The term functionalism has come to describe an eclectic mix of social theory and methodological approaches to culture.In many ways, it is a useful and fruitful term to describe a variety of approaches that share a common theme: the notion that culture is constructed through the interactions of individuals and their communities, and that the individual's contribution to culture is a form of knowled...
Sociopath is a catch-all term for any person who is morally evil or selfish, or who has a tendency to act in ways that damage the welfare of others.
This term is used in a broad range of contexts to describe individuals who do not conform to social conventions or values.
Sociopathic traits are commonly associated with those who are self-centered and dishonest, and who have an intense need to be loved, and to be admired.
Sociopathy is often associated with criminals, and is often used to describe people who are easily manipulated.
The term Sociopathy as a whole is a misnomer.
It describes more than just psychopaths, and has been used to characterize individuals from all walks of life.
Sociopathic traits can be inherited, and can be found in many different groups, such as the antisocial, antisocial personality disorder, antisociopathic family members, sociopaths, psychopaths and those who have psychopathic tendencies.
Sociophilia: How we identify ourselves Sociophiles are individuals who are attracted to and engage in sexual behaviour with people who share their values.
This includes people with borderline personality disorders, and individuals with severe depression, anxiety or obsessive-compulsive disorder.
They may also have an attraction to children, but this behaviour is more likely to be a reaction to social pressure or being rejected by their parents.
Some individuals who experience feelings of sexual attraction may develop antisocial or psychopathic traits as a result.
People who are antisocial are more likely than others to be violent and to engage in criminal behaviour, and are more than twice as likely as others to engage with antisocial behaviour.
Sociophobes are people who believe they have a moral obligation to avoid offending others, but who may not have an awareness of how that might be harming others.
Sociophobic traits are also often associated in research with individuals with personality disorders.
Socioculturist: How do we make sense of these people?
Socioculture: How are we shaped by the cultural context in which we live?
Sociologists believe that our culture shapes our psychological state, and how we act, think and feel.
This is especially important for people with antisociopathy, who often engage in behaviour that is often very antisocial.
The social context of our culture influences our attitudes, beliefs, values and behaviours, and the behaviours we choose to engage, say, with a particular person, says Dr Michelle Aiken from the University of Sydney.
“If someone is antisocial and is seen as being manipulative or aggressive, they may feel a strong sense of guilt and a desire to be seen as acting like a good person, and may engage in behaviours that are socially distancing,” she says.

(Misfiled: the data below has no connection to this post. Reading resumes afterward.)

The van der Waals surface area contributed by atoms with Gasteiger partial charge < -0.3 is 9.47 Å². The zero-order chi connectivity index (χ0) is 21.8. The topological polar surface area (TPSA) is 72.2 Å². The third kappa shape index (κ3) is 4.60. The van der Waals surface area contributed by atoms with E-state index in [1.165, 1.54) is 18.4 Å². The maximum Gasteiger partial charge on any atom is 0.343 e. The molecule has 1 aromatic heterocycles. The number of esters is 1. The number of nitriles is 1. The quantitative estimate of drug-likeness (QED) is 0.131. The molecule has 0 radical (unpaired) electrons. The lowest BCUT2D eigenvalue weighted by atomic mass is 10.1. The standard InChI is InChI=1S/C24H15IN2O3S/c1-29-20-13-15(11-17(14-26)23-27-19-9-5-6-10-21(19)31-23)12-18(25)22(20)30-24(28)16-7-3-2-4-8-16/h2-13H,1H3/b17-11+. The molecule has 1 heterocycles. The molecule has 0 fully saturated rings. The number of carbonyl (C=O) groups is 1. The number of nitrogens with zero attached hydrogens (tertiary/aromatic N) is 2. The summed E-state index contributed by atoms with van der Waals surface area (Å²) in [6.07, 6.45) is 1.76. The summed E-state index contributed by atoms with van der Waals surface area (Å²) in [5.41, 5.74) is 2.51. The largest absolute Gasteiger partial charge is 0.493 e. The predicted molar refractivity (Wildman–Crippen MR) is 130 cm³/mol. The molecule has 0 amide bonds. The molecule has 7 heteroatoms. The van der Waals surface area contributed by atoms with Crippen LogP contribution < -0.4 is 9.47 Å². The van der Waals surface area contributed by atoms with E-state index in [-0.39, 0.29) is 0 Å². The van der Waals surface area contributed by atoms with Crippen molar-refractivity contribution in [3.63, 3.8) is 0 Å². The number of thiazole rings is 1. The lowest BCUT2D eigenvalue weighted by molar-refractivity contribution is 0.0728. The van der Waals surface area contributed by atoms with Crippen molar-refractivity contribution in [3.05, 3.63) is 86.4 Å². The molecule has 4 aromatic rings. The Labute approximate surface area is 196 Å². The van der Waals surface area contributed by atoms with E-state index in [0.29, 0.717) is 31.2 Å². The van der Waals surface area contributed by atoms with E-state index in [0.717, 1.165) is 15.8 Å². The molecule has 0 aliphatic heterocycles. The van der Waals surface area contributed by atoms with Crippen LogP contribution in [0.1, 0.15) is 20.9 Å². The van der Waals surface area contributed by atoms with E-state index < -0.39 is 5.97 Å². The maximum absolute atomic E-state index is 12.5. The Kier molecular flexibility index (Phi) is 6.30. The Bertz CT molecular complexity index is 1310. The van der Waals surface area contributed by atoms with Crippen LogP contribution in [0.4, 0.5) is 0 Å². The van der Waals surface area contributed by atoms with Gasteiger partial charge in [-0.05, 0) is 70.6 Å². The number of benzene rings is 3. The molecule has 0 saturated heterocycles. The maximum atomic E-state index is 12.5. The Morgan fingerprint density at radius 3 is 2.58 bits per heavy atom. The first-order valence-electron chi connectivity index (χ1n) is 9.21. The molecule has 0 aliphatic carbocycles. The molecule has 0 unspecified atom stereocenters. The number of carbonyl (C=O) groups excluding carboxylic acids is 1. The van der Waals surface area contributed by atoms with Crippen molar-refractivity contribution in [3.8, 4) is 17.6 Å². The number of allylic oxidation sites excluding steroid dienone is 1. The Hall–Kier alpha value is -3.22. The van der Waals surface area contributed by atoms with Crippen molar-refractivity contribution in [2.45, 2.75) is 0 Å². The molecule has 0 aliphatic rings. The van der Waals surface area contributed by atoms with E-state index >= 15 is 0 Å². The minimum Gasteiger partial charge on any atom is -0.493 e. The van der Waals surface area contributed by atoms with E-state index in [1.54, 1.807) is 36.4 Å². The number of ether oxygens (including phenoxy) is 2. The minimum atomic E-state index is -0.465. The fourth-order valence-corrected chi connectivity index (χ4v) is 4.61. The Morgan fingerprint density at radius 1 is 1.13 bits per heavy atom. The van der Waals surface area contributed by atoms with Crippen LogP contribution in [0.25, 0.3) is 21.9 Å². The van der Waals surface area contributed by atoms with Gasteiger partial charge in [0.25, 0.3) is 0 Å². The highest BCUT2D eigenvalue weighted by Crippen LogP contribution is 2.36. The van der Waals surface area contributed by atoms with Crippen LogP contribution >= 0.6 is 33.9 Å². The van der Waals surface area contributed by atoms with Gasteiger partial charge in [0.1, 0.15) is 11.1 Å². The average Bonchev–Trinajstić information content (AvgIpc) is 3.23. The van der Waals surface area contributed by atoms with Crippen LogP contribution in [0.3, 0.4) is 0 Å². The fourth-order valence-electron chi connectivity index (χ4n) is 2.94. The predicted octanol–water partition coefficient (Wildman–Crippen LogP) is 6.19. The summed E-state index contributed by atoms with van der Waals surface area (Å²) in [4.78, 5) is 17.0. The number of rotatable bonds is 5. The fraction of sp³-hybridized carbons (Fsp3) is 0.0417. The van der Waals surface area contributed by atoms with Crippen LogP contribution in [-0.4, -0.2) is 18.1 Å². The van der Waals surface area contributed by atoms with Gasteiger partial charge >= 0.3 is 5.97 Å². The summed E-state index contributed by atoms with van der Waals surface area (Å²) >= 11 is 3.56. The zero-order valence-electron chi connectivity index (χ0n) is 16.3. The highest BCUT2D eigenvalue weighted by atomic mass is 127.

This can lead to antisocial behaviours, for example, bullying, stalking, physical violence, threats, bullying and intimidation.
Sociologist Dr Michelle M Aiken says that antisocial traits in people with severe psychological conditions can lead them to exhibit behaviours that reflect the disorder.
“The antisocial person may be particularly sensitive to other people’s pain, which can lead people to experience guilt for them or other people, which in turn can lead other people to believe that their behaviour is justified and that they have no moral obligation,” she explains.
“They may also view their behaviour as ‘normal’ because they have received no social sanction, so they are not particularly bothered about being called out on their behaviour.”
Sciencing Video Vault: What is the link between antisocial behavior and psychopathic behaviour?
Sociopath: How does the term ‘sociopath’ describe someone with antisococial tendencies?
Sociopathy: How can we identify a person with antisepsychotic tendencies?
Psychopathy is a mental disorder characterized by a tendency for antisocial behaviors and actions.
A person’s psychopathic personality is influenced by several factors, such the person’s history of antisocial experiences, and other factors, including the person having a mental health disorder or having a personality disorder.
Sociomotor Psychopaths tend to be introverted, socially withdrawn and lacking in empathy.
They are usually introverted and socially withdrawn.
They often have difficulty initiating and maintaining relationships, which may be because they are unable to connect with others emotionally.
Sociosexual Psychopath (SPS) is a term coined by psychologist Robert Hare in 1978 to describe the antisociopaths in our society.
Sociopsychologist, sociocultural psychologist and psychotherapist Dr David Blanchard is the author of several books on psychopathology.
He says that psychopaths are often drawn to situations in which they can feel like they have nothing to lose and no way out.
Sociosocial Psychopath are people whose personality traits are linked to their social relationships and social norms.
Sociotruths are people with traits of empathy and a willingness to listen to others.
Social Psychopath: What can we learn from psychopaths?
Sociologist Dr David Haring says that